This is how quintessentially a black person grows up: you are born into a poor family, you originally reside from the rural areas or the township, and you are raised by either your grandmother or both parents if you are fortunate. You go to an under-resourced primary school with abusive and under-qualified teachers who daily beat the “crap” out of you and tell you won’t amount to nothing in life. And you walk at least 40-minutes a trip to school with torn trousers and shoes with holes, you carry your books in a plastic bag and you don’t have a lunch box or money to buy food during lunch. Some of your peers drop out of primary school but you soldier on and make it to high school. When you get to high school the situation at home is the same, you try to make means by working at a car-wash after school so that you can help at home and have money for lunch at school. The teachers are still rude and they do not care for their work, they are still abusive and they could care less about how well you do at school. Instead, they date young girls from your class, maybe even a girl you were planning to ask out, but you can’t blame her because the teacher buys her food and gives her money and he even forges her report card when she fails. You carry on the fight and pass your grade-12 with distinctions or at least an exemption. You get a bursary or some form of education funding, and you commence with your studies. Tertiary is challenging because you don’t have a laptop and other study material, and worse you struggle with food. You have resilience and tenacity – you graduate and get an internship at some top company. You earn little money but you try to brake bread with your family. After completing your internship you finally get a job but you realize your salary is still small because you have moved to an apartment closer to work and you are planning to buy a car, but at same time you are trying to renovate your mother’s house and one of your siblings is now doing their first year, and you are helping them with study material, food and pocket money. This is the less dramatized version of the upbringing of a black person.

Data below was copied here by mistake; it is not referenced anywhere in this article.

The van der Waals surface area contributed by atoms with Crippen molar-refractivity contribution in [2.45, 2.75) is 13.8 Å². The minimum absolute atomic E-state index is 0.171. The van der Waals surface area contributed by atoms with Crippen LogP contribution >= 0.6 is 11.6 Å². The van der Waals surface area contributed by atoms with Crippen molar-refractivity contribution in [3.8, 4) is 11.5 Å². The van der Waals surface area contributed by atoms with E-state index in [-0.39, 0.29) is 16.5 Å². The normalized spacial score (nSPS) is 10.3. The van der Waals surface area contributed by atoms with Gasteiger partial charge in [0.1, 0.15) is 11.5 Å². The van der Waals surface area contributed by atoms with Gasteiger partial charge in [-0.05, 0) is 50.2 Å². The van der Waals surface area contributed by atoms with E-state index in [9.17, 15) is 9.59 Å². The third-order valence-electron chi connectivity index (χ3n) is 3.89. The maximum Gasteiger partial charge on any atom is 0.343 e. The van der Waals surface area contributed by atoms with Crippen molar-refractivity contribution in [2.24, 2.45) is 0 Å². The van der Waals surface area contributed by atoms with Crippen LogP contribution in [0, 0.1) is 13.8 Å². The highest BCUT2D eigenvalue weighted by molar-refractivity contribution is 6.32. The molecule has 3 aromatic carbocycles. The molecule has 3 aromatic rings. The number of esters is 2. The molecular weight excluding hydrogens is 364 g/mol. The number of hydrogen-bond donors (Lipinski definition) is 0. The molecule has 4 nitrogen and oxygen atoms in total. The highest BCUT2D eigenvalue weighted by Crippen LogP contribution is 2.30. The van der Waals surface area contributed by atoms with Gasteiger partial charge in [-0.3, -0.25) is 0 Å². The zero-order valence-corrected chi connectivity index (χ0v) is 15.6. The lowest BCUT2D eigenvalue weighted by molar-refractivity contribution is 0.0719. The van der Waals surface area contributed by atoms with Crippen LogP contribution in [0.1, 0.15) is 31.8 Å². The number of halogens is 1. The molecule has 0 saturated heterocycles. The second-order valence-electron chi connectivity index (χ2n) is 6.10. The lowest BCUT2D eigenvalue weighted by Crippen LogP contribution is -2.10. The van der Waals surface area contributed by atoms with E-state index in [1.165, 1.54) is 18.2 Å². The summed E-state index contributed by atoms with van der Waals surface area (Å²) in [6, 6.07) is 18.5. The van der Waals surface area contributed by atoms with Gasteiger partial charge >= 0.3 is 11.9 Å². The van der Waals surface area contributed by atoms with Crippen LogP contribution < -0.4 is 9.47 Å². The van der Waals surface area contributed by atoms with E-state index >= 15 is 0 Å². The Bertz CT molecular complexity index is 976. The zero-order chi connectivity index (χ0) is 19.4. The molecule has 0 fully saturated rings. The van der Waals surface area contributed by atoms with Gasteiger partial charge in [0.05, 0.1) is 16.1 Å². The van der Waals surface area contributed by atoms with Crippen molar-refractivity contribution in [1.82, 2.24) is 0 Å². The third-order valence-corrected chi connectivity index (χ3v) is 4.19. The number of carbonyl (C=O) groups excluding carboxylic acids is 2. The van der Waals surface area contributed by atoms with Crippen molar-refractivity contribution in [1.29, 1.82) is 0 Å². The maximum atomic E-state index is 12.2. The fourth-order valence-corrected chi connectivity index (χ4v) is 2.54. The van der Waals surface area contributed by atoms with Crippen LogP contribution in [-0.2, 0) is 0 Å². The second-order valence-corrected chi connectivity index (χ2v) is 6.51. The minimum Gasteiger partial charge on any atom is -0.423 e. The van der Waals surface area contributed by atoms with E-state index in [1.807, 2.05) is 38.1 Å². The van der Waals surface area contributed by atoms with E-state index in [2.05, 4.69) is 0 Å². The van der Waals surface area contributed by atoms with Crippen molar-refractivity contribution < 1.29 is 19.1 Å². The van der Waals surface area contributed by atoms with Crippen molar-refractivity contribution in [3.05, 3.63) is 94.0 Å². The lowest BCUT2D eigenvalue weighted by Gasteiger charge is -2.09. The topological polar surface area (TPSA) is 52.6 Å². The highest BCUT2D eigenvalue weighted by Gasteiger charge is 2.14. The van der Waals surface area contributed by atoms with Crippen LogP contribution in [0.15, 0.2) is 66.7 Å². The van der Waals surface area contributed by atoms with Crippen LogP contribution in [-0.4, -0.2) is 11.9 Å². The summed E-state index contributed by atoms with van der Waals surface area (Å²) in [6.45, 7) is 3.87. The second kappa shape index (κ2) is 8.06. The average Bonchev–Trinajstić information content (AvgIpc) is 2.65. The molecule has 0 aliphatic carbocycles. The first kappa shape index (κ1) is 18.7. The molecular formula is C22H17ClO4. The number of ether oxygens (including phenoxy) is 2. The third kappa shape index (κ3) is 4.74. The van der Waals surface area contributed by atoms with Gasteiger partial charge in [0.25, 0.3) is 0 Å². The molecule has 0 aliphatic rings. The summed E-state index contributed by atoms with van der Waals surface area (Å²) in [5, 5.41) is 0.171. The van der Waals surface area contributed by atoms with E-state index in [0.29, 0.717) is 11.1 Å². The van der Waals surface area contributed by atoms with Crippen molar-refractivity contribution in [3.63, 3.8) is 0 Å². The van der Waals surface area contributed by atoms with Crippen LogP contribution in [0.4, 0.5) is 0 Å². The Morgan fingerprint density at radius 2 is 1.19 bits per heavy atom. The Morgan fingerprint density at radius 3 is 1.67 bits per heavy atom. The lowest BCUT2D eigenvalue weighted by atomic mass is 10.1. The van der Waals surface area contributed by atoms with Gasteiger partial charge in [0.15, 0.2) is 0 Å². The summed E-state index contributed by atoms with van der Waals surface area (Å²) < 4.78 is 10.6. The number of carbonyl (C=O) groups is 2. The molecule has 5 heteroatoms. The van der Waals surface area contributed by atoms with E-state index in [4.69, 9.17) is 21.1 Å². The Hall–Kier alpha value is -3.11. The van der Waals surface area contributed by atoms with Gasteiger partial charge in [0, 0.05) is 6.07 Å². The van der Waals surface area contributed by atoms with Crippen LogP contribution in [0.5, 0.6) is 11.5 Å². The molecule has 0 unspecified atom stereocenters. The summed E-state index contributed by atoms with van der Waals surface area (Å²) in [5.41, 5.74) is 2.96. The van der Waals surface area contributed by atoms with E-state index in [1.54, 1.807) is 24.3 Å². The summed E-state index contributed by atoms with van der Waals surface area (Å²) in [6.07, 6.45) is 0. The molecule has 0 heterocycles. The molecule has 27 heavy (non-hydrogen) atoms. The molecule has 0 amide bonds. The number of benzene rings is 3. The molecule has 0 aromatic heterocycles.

The burning issue – Black Tax – a burden or ubuntu
It’s lucrative that we as black South Africans go back to study the true history and culture of our forefathers. Ubuntu is the natural way of life – the universe permeates that there should be balance, harmony and order. Our ancestors carried this kind of wisdom and it was embedded in them. Ubuntu, which is fundamentally the wellness and well-being of society and every living being is different from the so called black tax, or can be viewed as an aspect of Ubuntu under abnormal conditions. This is because ‘black tax’ has its roots in systemic injustice that makes it virtually compulsory because the assistance is often for necessities – food, clothing, electricity, water, education etc. Monde Nkasawe emphasis this teaching by citing the African proverb: “Umtu ngumntu ngomnye umntu” and or “Isandla sihlamba esinye”. Angelena Makholwa also profoundly defines what ubuntu is: “Ubuntu can be described as the capacity in an African culture to express compassion, reciprocity, dignity, humanity and mutuality in the interest of building and maintaining communities with justice and mental caring”. Black tax is not simply Ubuntu, but if understood properly it can be seen as the spirit of black people who live in abnormal conditions to assist each other under – when properly understood It can be used as an instrument to change black people’s lives. Like when you pay your siblings tuition, that can be viewed as responsible black tax, as apposed to buying them expensive clothing brands; but I’m not saying it’s wrong buying your siblings expensive stuff.
This is a well written book with great insights and a compelling story. It is the story of the black South African, and the responsibility of having to be a breadwinner and help everyone out. Fundamentally, the book talks about the struggles of growing up in a poor home and carrying the responsibility of being a bread winner. But it’s also about the power and resilience or dignity of black people. I am glad we are having this conversation because that’s how we learn and come up with solutions. It’s still hard for a black South African to build generational wealth, because we were systematically stripped off all we had. We are trying to change the narrative but there’s still obstacles. With all that has been said, there’s hope.